Records show that more than half of women in England and Wales born in 1990 were without a child when they turned 30 in 2020. This means that more women are experiencing perimenopause and menopause while still actively involved in raising young children and teens.
Experiencing the menopause while parenting means that you might have to be a bit more patient with yourself (and your family with you) as you navigate and embrace the various changes occurring in your body, mood, behaviour, and energy levels. Dealing with menopause in and of itself can be a challenge, never mind the added pressure of having to act like everything is 'okay' all of the time.
Talking to your children about menopause and what you're experiencing can be reassuring for them, understanding there's a reason (that's not about them) why you're feeling cranky, teary, flushed and not quite yourself. It can also serve as a great relief for you to be honest and to feel understood in those moments.
Children are intuitive and can often tell when something's up with a parent. Being open and transparent with your child can create a sense of closeness, and they can even support you rather than challenge you during heightened moments.
But how do you broach this complicated and sometimes, quite awkward subject?
1) Keep it Age-Appropriate
The way you approach the conversation will vary depending on the age of your child. However, whether they're 5 or 16, it'll be helpful for you (and for them) to keep the conversation light and brief. What you decide to disclose is totally up to you and the level of details shared should depend on what you're comfortable with.
For younger children, the conversation can be as simple as: "Mummy's going through a difficult time, and it sometimes makes me feel cross about things." Or "Mummy's body is feeling very hot and bothered, so I just need a little space to cool off." You can also let them know that it's normal and that there's no need to worry. For older children and teens, you can let them know that you're experiencing similar hormonal changes to them and that these fluctuations can cause you discomfort and mood swings. You can also make a pact to be mutually patient with one another as these changes occur.
2) Keep it Simple
As mentioned above, when it comes to discussing your menopausal symptoms with your child - the simpler, the better. Overloading your child with complex information might distract from the real matter at hand, which is to simply explain your situation and its impact on your behaviour. You can explain that your body is going through a change due to hormones and that sometimes it can make you a little forgetful, emotional, tired, and flustered.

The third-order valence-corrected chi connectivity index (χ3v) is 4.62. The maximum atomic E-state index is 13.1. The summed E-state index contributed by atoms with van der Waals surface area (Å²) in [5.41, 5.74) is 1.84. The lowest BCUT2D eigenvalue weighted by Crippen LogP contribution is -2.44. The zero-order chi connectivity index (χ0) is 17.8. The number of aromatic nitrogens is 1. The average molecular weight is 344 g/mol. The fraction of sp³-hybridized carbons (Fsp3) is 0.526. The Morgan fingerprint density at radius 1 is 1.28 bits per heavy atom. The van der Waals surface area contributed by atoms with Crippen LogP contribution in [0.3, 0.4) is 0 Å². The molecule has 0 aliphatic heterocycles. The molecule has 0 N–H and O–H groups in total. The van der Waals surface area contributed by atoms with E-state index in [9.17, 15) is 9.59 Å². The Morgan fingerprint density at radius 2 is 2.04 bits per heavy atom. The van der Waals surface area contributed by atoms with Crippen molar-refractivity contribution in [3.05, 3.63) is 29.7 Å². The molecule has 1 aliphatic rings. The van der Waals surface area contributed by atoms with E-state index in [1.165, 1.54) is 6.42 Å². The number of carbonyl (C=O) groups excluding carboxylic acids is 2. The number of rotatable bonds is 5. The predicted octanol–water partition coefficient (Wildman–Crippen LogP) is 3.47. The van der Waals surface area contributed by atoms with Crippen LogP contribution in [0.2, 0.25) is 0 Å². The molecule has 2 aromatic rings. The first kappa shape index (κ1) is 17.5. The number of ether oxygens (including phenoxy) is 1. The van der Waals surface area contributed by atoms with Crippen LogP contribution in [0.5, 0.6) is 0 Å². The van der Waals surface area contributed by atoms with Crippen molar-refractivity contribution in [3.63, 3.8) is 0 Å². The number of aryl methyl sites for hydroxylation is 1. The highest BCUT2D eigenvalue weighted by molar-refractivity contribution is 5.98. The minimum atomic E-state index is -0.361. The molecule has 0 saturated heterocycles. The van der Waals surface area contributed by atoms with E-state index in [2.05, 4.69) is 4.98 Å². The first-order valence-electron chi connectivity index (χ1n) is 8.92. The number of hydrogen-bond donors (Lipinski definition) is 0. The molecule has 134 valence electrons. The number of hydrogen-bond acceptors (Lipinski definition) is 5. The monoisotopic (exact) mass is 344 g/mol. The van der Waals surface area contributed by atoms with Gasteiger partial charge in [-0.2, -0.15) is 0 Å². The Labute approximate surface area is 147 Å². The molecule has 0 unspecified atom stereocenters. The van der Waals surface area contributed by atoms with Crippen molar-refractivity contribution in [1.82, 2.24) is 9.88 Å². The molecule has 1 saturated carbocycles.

With teens, you can explain that what you're experiencing is basically puberty in reverse. If they've already encountered their first experiences with puberty, then they will have some first-hand knowledge on the matter and be able to relate in some way. If not, then you can use this as an opportunity to fill them in on some changes that they too can expect to take place soon.
3) Let Them Know What They Can do to Help
When a child experiences their parent behaving differently, it can cause alarm and helplessness. So, to support them during one of your sad spells or hellish hot flush moments, it can be helpful to equip them with some pre-arranged responses. Feeling more equipped to react to certain situations will provide your child with a sense that they're giving you what you need and that everything is going somewhat according to plan.
Another thing you can do in these moments is call a 'code red', which can signal to your child and family that you need some alone time to ride out your symptoms.
4) Give Them Permission to Call it Out
This one is easier said than done. It might seem crazy to give your child the permission to let you know when you're behaving unreasonably, but by inviting them to approach you openly and freely during times of unease, you're giving them an opportunity to assess and respond to your behaviour rather than emotionally react to it. In turn, this helps them empathise with you, while giving you the chance to realise when you're having a 'menopause moment'.
5) Let Them Know You're Okay, and in Control
Though menopause is natural and something that, to a large extent, you can't control, it's important to maintain a sense of control. Your child needs to know (and feel) like you're still the parent - not the other way round. When explaining menopause to your child, it's a good idea to present the information to them in a way that lets them know what's happening without making them feel like they're responsible for your wellbeing. Let them know that you're managing and getting the help you need, as well as assure them that even though you have some tough moments, you're still the same you!